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Fred Lynch

Harold Kuehle, camera collector

Posted Monday, February 27, 2017, at 12:00 AM

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Feb. 16, 1992 Southeast Missourian

Harold Kuehle displays some of the old cameras that he has collected over the years. Although the cameras might still click, the right film size for most is not readily available. (Fred Lynch photo)

Cameras of all kinds

Collection makes conversation pieces

By Mark Bliss

Harold Kuehle collects cameras the way some people collect snapshots.

His house is crammed full of cameras, some of them dating back to around the turn of the century.

Kuehle, who has served as county collector since 1967, has about 100 cameras, from old Polaroid to box cameras. "I've always liked cameras," he said.

"They might not be valuable, but they are really conversation pieces," he said.

Old cameras, he said, will often trigger memories for people who had such cameras in their youth.

Kuehle started collecting cameras about four years ago. His first camera was an old Polaroid that his wife, Peggy, bought at a garage sale.

He still gets some of the cameras from garage sales. But many, he said, have been given him by friends and acquaintances.

His oldest camera is a panoramic camera, which dates back to 1891. Kuehle said the camera has a fan-type shutter that moves across the film, providing a picture with a 180-degree view.

Kuehle has had the camera since December, when it was found in an old building in Cape Girardeau. He said he hopes to have the camera restored to working condition.

His collection includes an old box camera dating back to near the turn of the century. The camea uses glass plates rather than regular film.

Kuehle has other box cameras that used film.

In the early 1900s, the box camera was a familiar sight. "Most people back then had the old Kodak box camera simply because it was economical and easy to use."

Kuehle's collection also includes an autograph camera. The photographer can open a metal slot on the back of the camera and write on the film with a metal stylus recording the date, place or some other piece of information that would then show up on the finished photograph. Kuehle said autograph cameras were made from 1914-1927.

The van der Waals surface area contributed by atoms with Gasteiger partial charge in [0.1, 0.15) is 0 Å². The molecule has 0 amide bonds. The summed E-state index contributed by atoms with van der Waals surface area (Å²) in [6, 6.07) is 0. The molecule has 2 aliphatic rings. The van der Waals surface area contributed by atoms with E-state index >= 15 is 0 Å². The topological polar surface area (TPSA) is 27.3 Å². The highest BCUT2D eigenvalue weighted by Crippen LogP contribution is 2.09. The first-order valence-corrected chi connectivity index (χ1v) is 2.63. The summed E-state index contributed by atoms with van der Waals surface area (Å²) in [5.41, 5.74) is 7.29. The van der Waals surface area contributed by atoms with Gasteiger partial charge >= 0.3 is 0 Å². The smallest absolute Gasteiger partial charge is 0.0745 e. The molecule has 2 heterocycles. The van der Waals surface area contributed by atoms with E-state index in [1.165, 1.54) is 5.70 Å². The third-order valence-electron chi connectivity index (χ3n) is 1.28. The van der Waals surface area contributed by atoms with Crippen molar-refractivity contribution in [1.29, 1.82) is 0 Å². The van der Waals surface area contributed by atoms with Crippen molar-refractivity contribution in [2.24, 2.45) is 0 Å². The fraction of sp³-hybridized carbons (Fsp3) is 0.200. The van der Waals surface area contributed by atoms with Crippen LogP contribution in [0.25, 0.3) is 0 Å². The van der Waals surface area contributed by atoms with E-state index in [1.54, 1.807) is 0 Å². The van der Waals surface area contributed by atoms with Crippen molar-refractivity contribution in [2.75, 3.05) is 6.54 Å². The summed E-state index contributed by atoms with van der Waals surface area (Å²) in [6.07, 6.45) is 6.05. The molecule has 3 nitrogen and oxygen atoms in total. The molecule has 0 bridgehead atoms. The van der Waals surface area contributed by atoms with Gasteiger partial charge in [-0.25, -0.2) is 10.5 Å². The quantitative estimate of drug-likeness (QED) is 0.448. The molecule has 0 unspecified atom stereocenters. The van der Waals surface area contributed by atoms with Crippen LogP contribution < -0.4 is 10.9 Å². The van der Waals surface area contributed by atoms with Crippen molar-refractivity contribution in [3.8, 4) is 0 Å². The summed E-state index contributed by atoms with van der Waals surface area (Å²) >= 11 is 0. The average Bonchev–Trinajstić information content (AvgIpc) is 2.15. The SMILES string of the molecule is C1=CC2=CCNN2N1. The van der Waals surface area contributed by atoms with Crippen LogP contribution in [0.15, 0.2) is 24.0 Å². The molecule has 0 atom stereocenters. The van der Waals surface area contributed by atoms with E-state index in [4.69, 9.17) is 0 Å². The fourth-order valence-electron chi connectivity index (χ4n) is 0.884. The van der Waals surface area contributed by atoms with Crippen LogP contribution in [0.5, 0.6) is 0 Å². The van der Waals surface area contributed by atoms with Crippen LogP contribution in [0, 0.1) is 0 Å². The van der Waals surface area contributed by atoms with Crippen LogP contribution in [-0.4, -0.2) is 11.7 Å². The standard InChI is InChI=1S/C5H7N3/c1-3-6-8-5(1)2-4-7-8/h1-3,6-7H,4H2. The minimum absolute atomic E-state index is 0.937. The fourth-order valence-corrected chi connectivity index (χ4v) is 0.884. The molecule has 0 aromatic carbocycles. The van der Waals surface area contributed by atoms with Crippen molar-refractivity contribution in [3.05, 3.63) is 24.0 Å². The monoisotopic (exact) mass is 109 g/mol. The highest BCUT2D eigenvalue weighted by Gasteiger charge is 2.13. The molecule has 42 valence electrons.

Kuehle also has a handheld, German aerial camera that was used in the African campaign in World War II. "It shoots 90mm film," said Kuehle, who acquired the camera at an estate sale in Jackson last year.

"I got one (camera) made by the Sparta Camera Co. in Sparta, Illinois," he said. Kuehle said he has been unable to find out any more information about the company.

The firm is apparently no longer in business. Kuehle said he contacted the Chamber of Commerce in Sparta, but the chamber had not record of such a company.

Kuehle has an Argus-C camera. Dating from the period of 1938-1942, the camera has been called "the brick" because of its boxy shape.

Such cameras used to sell new for $15 to $25, said Kuehle. "I picked that up for $10 at a garage sale."

Not all of the cameras are of a serious nature. One is a small novelty camera advertising Velveeta cheese.

Kuehle has a number of Polaroid cameras, some of them dating back to the 1950s.

Some of the cameras in his collection include the original instructions and the boxes they came in. In many cases, said Kuehle, that makes the cameras more valuable.

Today there are disposable cameras; the consumer buys a camera with film in it, takes the pictures and then ships the whole thing off to be processed. But Kuehle said such cameras are nothing new.

Kuehle said he enjoys the craftsmanship of cameras, many of which he sees a works of art. "I like to try and think about the people who made them.

"With their design and format, you often wonder what their hangup was," said Kuehle, explaining that he wonders, for example, what led to the demise of signature cameras.

Now and then, Kuehle finds undeveloped film left in the cameras. One roll of film he recalled, featured a series of shots from a cemetery.

Kuehle estimates that about 85 percent of his cameras are in operating condition.

Although his cameras come in all shapes and sizes, Kuehle said they all operate essentially the same way.

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